The Spanish government has secured opposition support for dissolving Catalonia’s parliament and holding new elections there in January in its bid to defuse the regional government’s push for independence.
The Socialists, the main opposition, said on Friday they would back special measures to impose central rule on the region to thwart the secessionist-minded Catalan government and end a crisis that has unsettled the euro and hurt confidence in the euro zone’s fourth-largest economy.
Prime Minister Mariano Rajoy, who wants opposition support to be able to present a united front in the crisis, has called an emergency cabinet meeting on Saturday to pave the way for Madrid establishing central control in the region.
The government on Friday would not confirm whether January elections formed a part of the package, with Rajoy saying only that the measures would be announced on Saturday.
However a government spokesman saw regional elections as likely. “The logical end to this process would be new elections established within the law,” said government spokesman Inigo Mendez de Vigo at a weekly government press conference.
It will be the first time in Spain’s four decades of democracy that Madrid has invoked the constitution to effectively sack a regional government and call new elections.
Rajoy wants as broad a consensus as possible before taking the step, which has raised the prospect of more large-scale protests in Catalonia, where pro-independence groups have been able to bring more than one million people out onto the streets.
Catalan leader Carles Puigdemont, a former journalist who is spearheading the secession campaign, has refused to renounce independence, citing an overwhelming vote in favor of secession at a referendum on Oct.1.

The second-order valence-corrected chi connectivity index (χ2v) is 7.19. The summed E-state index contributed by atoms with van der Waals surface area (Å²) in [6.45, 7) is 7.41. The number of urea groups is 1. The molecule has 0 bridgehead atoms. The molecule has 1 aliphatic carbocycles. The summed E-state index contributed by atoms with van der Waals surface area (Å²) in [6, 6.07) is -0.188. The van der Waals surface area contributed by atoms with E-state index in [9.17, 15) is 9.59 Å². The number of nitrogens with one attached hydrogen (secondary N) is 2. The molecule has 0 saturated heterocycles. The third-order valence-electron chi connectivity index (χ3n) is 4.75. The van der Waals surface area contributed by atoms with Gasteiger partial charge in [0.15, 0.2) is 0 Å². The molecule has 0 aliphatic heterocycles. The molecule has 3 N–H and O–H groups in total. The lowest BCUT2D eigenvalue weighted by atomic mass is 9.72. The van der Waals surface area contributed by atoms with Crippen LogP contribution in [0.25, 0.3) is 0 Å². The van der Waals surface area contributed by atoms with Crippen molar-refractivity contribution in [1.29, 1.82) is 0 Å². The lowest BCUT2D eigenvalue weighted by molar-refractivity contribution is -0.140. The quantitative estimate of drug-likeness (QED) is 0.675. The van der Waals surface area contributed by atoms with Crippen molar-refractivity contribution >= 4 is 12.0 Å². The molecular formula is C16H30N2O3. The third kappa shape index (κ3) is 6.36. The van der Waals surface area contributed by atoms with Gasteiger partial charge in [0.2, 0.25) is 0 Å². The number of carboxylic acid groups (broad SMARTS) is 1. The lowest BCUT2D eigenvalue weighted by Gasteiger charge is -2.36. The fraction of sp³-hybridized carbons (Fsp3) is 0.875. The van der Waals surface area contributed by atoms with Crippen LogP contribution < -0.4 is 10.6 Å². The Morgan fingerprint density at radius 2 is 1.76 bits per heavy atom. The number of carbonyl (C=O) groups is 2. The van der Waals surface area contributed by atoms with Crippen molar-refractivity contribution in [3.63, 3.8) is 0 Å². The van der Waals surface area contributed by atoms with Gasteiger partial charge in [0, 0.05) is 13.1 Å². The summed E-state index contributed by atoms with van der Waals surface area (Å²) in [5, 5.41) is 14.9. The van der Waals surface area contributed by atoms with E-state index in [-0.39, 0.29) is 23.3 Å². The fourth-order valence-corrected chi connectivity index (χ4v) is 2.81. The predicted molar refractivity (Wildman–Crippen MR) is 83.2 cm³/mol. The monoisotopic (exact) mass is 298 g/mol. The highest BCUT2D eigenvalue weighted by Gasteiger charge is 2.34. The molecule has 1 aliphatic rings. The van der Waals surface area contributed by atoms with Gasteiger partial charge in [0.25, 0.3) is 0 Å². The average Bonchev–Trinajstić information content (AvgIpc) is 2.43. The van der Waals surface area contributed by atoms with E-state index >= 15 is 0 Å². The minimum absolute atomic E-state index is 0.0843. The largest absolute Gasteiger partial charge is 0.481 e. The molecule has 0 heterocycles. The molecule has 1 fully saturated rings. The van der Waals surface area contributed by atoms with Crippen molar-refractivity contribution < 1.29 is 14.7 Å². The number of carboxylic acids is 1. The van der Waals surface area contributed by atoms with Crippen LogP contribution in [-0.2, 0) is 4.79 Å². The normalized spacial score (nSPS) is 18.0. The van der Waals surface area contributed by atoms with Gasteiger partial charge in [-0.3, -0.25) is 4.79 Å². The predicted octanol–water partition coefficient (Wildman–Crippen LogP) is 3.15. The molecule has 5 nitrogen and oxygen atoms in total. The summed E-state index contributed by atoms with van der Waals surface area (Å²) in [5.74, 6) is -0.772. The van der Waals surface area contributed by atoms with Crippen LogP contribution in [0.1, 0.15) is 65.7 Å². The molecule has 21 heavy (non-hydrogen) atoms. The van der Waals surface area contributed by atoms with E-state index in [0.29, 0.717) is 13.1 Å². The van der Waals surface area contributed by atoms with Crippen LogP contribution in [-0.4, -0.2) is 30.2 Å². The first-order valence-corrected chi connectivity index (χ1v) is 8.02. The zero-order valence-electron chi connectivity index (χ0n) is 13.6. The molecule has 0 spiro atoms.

Catalan authorities said around 90 percent voted for independence though only 43 percent of voters participated. Opponents of secession mostly stayed home.
Spanish courts have ruled the referendum unconstitutional, but Puigdemont says the result is binding and must be obeyed.
The prolonged standoff has caused hundreds of companies to move their headquarters outside Catalonia and prompted the Spanish government to cut its economic growth forecast. The region accounts for a fifth of Spain’s economy.
Later on Friday, Moody’s was scheduled to review Spain’s sovereign rating, days after warning that political tensions between Madrid and the rebel leadership in Catalonia were credit-negative for the sovereign.
In a test of investor appetite for Spanish stocks, housebuilder Aedas (AEDAS.MC) dropped over 6 percent in its debut on the Madrid stock exchange on Friday, although it later regained losses to trade close to its listing price.
The uncertainty surrounding the future of the region has rattled the euro. On Thursday, European Union leaders including Germany’s Angela Merkel and France’s Emmanuel Macron offered their support for Rajoy at an EU leaders summit in Brussels.
The EU says it will not act as a mediator and the crisis is for Madrid and Barcelona to resolve.
After Rajoy announces the direct control measures on Saturday, Spain’s upper house will have to approve them in a session which could take place on Oct. 27, a Senate spokeswoman said on Friday.
Actions could range from dismissing the Catalan parliament and government, to a softer approach of removing specific heads of department. Direct rule from Madrid would be temporary while regional elections are held to form a new government.
Madrid on Friday stressed the move was not about taking autonomy away from Catalonia but temporarily imposing direct rule until a government was elected that would act within the law.
Socialist politician Carmen Calvo, a member of cross-party talks to establish what measures the government should take to impose direct rule on Catalonia, told TVE state television that January regional elections would form part of the package.
She gave no further details apart from saying the Socialists wanted a light-touch intervention.
Additional reporting by Raquel Castillo and Isla Binnie; Writing By Sonya Dowsett; Editing by Richard Balmforth